Allahabad HC Order on Special Marriage Act Is Progressive. But Is It Enough?

The court recently said it is not mandatory for the couples, as per the requirements of the Act, to divulge information about their marriage publicly. Although this is welcome, it still far from furthering choice and autonomy in intimate relationships.

Recently, Allahabad high court in the case of Safiya Sultana v. State of Uttar Pradesh held that the requirement of publication of notice of an intended marriage under Section 6 and inviting/entertaining objections under Section 7 of the Special Marriage Act, 1954 (SMA 1954), is not mandatory.

The court declared that, while giving notice under Section 5 of the Act, it will be optional for the parties to the intended marriage to make a request in writing to the marriage officer to publish or not to publish a notice under Section 6 and to not follow the procedure of objections as prescribed under the Act of 1954.

The court declared that in case they do not make such a request for publication of notice in writing while giving notice under Section 5 of the Act, the marriage officer shall not publish any such notice or entertain objections to the intended marriage and proceed with the solemnisation of the marriage.

Also read: Allahabad HC Says 30-Day Prior Notice in Special Marriage Act No Longer Mandatory

The case was a habeas corpus petition relating to illegal detention of a Muslim woman by her father after she converted to Hindusim and married her Hindu partner against his wishes.

While this is a welcome judgment that has the potential to cement constitutional rights of choice and autonomy in intimate relations, yet the order of the court leaves scope for state interference and community control over the exercise of freedom in choosing one’s life partner.

A framework of choice and autonomy

The judgment has been largely welcomed, and rightly so, as it puts individual choice at the forefront.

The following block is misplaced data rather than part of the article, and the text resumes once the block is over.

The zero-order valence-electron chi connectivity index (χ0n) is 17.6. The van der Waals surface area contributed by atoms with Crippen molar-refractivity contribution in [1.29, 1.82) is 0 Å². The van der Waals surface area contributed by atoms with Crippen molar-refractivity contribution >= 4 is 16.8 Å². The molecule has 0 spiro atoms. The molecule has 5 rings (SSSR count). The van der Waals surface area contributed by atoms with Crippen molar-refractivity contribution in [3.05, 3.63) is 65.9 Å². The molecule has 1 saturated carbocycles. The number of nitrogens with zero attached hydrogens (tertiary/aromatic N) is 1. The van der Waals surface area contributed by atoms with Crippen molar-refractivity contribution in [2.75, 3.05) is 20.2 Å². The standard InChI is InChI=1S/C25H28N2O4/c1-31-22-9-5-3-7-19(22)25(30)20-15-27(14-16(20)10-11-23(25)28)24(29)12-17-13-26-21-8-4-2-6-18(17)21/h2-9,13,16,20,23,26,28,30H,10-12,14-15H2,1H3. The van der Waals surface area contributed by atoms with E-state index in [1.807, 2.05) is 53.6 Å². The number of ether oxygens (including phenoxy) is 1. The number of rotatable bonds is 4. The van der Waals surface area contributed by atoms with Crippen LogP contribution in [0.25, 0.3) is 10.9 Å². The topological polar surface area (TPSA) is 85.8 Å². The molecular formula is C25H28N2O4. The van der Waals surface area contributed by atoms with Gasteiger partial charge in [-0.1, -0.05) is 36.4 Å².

In a country where marriage is effectively a compulsory institution governed by caste and community honour, this judgment is a step in the right direction, furthering choice and autonomy in intimate relationship as constitutionally protected rights, especially given the growing interference of state with unconstitutional and sexist legislations, like Uttar Pradesh Prohibition of Unlawful Conversion of Religious Ordinance (the so-called ‘love jihad’ law, based on a conspiracy peddled by rightwing Hindutva).

Representative image. Photo: Unsplash/Sourabh Virdi

Prior to the judgment, Section 6, any couple (inter-religious, inter-caste, or otherwise) had to give notice of intention of marriage, which was to be recorded under the Marriage Notice Book at the registrar’s office.

The Marriage Notice book was to remain open for inspection at all reasonable times, without fee, for inspection by any person. Under Section 6(2) the notice had to be published at a ‘conspicuous’ place at the registrar’s office and objections were invited on the intended marriage under Section 7.

This made the notice requirement an easy tool for harassment and patriarchal control by family, caste panchayats and religious goons.  In my research with Namita Bhandare, we found that the notice requirement led to a range of extra-constitutional practices across states, like sending a notice to addresses of the parties, publishing it in local newspapers, sending police constables to verify the content of the notice, and even requiring consent of parents for the marriage.

Also read: Anti-Conversion Laws See Love as a Hate Crime

Delhi high court, Punjab and Haryana high court, and Rajasthan high court amongst others found these conditions violative of privacy, and are intrusive.